Picture this situation. You live in United States and are currently traveling in Europe when you get a reminder that your home insurance policy is about to expire. You open your computer and try to log in to your insurance provider to make the payment, but instead get an “access denied” message: you are not allowed to log in from your current location.

That’s a type of geofencing-based authentication, possibly implemented so the insurance company doesn’t have to deal with GDPR regulations. They probably don’t serve the European market and want to avoid having to deal with privacy regulations, as well as reduce exposure from unfamiliar access regions. It’s likely that they have a security rule in place where if you are in the United States, you can access your policy. If you are outside the U.S., access is denied.

I’m using this situational example to explain geofencing policies, a logical fence that is built up based on geographical location that can be an effective method to help improve security related to authentication. Incorporating geofencing into your authentication policies can increase your security and mitigate risks. 

Here are a couple of use cases to help identify when companies should want to consider using geofencing to reduce exposure for either attacks, data and privacy regulations, or internal employee security controls:

  • A service which is provided only for customers within a specific country or region. For example, my insurance. 
  • Servers or applications that should be only accessed by teams from specific countries. For example, a server with engineering resources available to distributed engineering teams. 

Three Common Geofencing Methods

Common options include...

1. Based on IP Address: That’s the less secure method since it relies solely on the IP address from the source connection. The source IP address can be masqueraded through a VPN, so it should only be used if you want to take off responsibility over the use from other countries

2. Based on Geolocation: You connect to a website, and it says: “target_url wants to know your location. Allow or Block”. This is because the website wants to get your precise location, not just one based on IP address. The use of HTML5 geolocation APIs can pinpoint your geolocation quite precisely! You might wonder if you have a GPS on your laptop, and you didn’t know it. No, it can get information in multiple ways, including the Wi-Fi hotspots around you, even if you are not connected to them. 

Geolocation is not only available for browsers. For example, in Windows 10 you can search for “Location” and configure if it will be available for apps running in your computer. And if you are using your mobile phone, even better, it will try to use your embedded GPS and get a precise location. The benefit of Geolocation is that even if you connect through a VPN, your real location will be used. There are obviously tools for GPS spoofing, but Geolocation takes care of most cases.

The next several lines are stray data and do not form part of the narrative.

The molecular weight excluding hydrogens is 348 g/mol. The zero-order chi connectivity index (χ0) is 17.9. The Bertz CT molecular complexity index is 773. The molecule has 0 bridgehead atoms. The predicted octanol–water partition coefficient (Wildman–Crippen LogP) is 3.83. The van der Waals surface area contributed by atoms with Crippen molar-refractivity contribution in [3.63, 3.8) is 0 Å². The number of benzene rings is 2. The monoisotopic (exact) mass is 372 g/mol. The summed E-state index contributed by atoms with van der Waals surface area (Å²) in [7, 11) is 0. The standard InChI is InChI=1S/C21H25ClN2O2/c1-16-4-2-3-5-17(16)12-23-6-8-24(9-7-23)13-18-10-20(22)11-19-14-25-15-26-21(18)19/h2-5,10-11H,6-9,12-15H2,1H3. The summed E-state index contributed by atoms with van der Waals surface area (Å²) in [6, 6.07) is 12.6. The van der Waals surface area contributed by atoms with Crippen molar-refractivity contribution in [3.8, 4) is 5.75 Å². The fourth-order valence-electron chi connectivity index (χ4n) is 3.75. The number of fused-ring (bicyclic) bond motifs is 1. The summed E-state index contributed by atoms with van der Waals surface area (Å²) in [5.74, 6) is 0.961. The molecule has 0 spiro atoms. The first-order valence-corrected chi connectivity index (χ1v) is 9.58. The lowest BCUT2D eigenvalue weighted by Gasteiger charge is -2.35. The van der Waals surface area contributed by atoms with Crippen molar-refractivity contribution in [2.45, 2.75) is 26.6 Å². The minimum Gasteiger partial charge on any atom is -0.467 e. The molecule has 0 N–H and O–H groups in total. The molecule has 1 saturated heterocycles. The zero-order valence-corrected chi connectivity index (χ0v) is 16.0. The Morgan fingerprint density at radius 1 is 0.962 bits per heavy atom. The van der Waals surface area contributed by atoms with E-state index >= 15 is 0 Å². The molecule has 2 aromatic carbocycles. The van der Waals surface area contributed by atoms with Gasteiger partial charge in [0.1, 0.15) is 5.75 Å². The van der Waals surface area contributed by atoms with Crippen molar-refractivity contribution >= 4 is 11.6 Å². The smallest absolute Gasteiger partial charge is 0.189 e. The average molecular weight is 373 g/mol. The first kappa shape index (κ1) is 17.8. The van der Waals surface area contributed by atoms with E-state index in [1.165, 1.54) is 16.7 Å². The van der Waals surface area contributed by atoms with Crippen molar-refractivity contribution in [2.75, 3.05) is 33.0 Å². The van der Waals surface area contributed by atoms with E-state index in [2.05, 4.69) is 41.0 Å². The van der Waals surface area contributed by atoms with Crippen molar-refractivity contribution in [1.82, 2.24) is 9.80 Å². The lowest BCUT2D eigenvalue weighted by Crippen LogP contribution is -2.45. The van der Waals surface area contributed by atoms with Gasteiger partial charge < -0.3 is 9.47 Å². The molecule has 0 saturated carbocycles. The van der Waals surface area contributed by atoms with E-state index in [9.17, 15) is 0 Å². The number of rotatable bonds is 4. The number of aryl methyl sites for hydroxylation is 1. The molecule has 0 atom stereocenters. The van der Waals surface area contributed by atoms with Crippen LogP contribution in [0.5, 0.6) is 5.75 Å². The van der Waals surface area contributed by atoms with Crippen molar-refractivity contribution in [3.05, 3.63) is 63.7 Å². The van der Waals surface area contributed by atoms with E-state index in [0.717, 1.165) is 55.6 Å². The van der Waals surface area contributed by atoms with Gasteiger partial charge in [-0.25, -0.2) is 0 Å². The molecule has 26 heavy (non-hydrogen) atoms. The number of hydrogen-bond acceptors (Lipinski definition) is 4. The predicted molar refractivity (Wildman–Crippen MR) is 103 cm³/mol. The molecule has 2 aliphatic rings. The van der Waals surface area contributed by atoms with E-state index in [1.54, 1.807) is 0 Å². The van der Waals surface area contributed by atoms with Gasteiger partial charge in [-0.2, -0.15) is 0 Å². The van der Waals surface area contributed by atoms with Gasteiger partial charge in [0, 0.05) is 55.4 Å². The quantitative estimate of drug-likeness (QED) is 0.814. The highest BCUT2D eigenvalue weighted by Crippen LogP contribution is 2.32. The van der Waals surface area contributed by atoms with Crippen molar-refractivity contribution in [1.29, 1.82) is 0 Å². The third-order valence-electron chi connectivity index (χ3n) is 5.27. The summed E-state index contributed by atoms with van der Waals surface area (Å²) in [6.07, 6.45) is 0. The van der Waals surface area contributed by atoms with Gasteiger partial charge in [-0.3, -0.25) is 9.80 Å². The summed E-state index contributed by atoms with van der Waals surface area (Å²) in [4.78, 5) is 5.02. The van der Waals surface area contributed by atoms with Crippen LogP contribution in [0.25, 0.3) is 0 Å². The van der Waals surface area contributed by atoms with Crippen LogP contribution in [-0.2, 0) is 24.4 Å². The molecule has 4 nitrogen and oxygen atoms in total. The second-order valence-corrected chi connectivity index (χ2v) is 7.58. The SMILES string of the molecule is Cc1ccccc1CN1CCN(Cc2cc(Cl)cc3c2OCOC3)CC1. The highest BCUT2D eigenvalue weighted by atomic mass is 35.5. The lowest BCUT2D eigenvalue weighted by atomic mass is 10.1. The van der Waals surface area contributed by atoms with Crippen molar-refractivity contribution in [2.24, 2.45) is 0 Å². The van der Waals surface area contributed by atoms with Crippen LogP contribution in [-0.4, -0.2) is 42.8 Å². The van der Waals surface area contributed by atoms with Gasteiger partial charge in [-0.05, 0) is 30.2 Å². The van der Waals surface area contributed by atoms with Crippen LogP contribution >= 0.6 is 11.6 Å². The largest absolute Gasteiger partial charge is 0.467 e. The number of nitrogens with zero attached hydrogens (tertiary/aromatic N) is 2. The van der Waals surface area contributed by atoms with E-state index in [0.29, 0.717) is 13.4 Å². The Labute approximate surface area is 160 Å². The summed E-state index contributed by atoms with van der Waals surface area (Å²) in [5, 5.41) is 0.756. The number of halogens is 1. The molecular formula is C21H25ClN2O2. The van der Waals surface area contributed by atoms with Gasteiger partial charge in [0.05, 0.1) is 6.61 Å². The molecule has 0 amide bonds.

3. Based on Geolocation Tracking and Correlation: Geofencing based on location tracking can be very effective against attacks. For example, impossible transitions, geokinetics, and geovelocity are common terms used when you track authentication from different locations in a short period of time. You authenticate from London, and 10 minutes later, from Paris. There is no way you will get there in 10 minutes, that would be an impossible transition, and should light up a red flag. Another interesting method would be to correlate locations. For example, someone connects to a service from Lisbon, but when you use your mobile phone to authenticate, it shows you are physically in New York. Red flag. 

“Tracking” is a word that freaks out anyone. Is the company trying to see where you are? Maybe check out if you are at the office or at the bar during business hours? The company needs to be very clear about the policies, and that the tracking is used just for the user’s protection. A geocorrelation, for example, would prevent someone getting access to a user’s account using social engineering, mitigating human errors.

Multi-factor and risk-based authentication should now work hand in hand. The U.S. White House Executive Order from May 12, 2021, for example, requires that software supply chain for government agencies should include actions, in their own words, “establishing multi-factor, risk-based authentication and conditional access across the enterprise.” A CISA (U.S. Cyber Security & Infrastructure Security Agency) alert from December 17, 2020, warned about the need to detect “impossible logins” or “impossible travel,” determining  the time between two authentications within two different geolocations.

There are several risk-based authentication methods that can help improve user experience and security, and geofence is a method worth considering to move your identity security strategies to a more advanced level. It will reduce your risks and privacy regulations exposure, while strengthening your risk-based authentication policy framework.

Guest blog courtesy of WatchGuard Technologies. Author Alexandre Cagnoni is director of authentication  at WatchGuard Technologies. Read more WatchGuard guest blogs here. Regularly contributed guest blogs are part of ChannelE2E’s sponsorship program.